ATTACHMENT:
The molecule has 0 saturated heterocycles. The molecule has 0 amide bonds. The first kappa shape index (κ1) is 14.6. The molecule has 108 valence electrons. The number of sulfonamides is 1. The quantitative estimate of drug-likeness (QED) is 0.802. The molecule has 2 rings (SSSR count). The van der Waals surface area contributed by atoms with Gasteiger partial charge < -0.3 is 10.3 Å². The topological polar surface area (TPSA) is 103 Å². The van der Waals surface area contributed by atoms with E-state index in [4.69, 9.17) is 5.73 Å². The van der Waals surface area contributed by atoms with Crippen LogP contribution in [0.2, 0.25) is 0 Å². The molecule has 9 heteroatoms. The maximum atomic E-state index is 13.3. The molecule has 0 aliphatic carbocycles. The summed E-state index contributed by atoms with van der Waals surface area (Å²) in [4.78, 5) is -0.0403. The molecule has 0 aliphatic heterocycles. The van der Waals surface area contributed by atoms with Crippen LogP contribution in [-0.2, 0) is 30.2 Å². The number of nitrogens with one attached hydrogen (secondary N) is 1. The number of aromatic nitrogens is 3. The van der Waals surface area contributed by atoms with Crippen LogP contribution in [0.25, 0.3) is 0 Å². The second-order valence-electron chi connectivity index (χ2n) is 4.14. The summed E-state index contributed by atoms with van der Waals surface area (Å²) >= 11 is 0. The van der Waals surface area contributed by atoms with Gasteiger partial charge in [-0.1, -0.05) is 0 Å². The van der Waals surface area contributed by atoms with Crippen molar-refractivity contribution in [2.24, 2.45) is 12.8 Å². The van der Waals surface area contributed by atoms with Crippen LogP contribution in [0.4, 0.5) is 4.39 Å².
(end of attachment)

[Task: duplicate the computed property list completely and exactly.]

The molecule has 0 saturated heterocycles. The molecule has 0 amide bonds. The first kappa shape index (κ1) is 14.6. The molecule has 108 valence electrons. The number of sulfonamides is 1. The quantitative estimate of drug-likeness (QED) is 0.802. The molecule has 2 rings (SSSR count). The van der Waals surface area contributed by atoms with Gasteiger partial charge < -0.3 is 10.3 Å². The topological polar surface area (TPSA) is 103 Å². The van der Waals surface area contributed by atoms with E-state index in [4.69, 9.17) is 5.73 Å². The van der Waals surface area contributed by atoms with Crippen LogP contribution in [0.2, 0.25) is 0 Å². The molecule has 9 heteroatoms. The maximum atomic E-state index is 13.3. The molecule has 0 aliphatic carbocycles. The summed E-state index contributed by atoms with van der Waals surface area (Å²) in [4.78, 5) is -0.0403. The molecule has 0 aliphatic heterocycles. The van der Waals surface area contributed by atoms with Crippen LogP contribution in [-0.2, 0) is 30.2 Å². The number of nitrogens with one attached hydrogen (secondary N) is 1. The number of aromatic nitrogens is 3. The van der Waals surface area contributed by atoms with Crippen LogP contribution in [0.25, 0.3) is 0 Å². The second-order valence-electron chi connectivity index (χ2n) is 4.14. The summed E-state index contributed by atoms with van der Waals surface area (Å²) >= 11 is 0. The van der Waals surface area contributed by atoms with Gasteiger partial charge in [-0.1, -0.05) is 0 Å². The van der Waals surface area contributed by atoms with Crippen molar-refractivity contribution in [2.24, 2.45) is 12.8 Å². The van der Waals surface area contributed by atoms with Crippen LogP contribution in [0.4, 0.5) is 4.39 Å².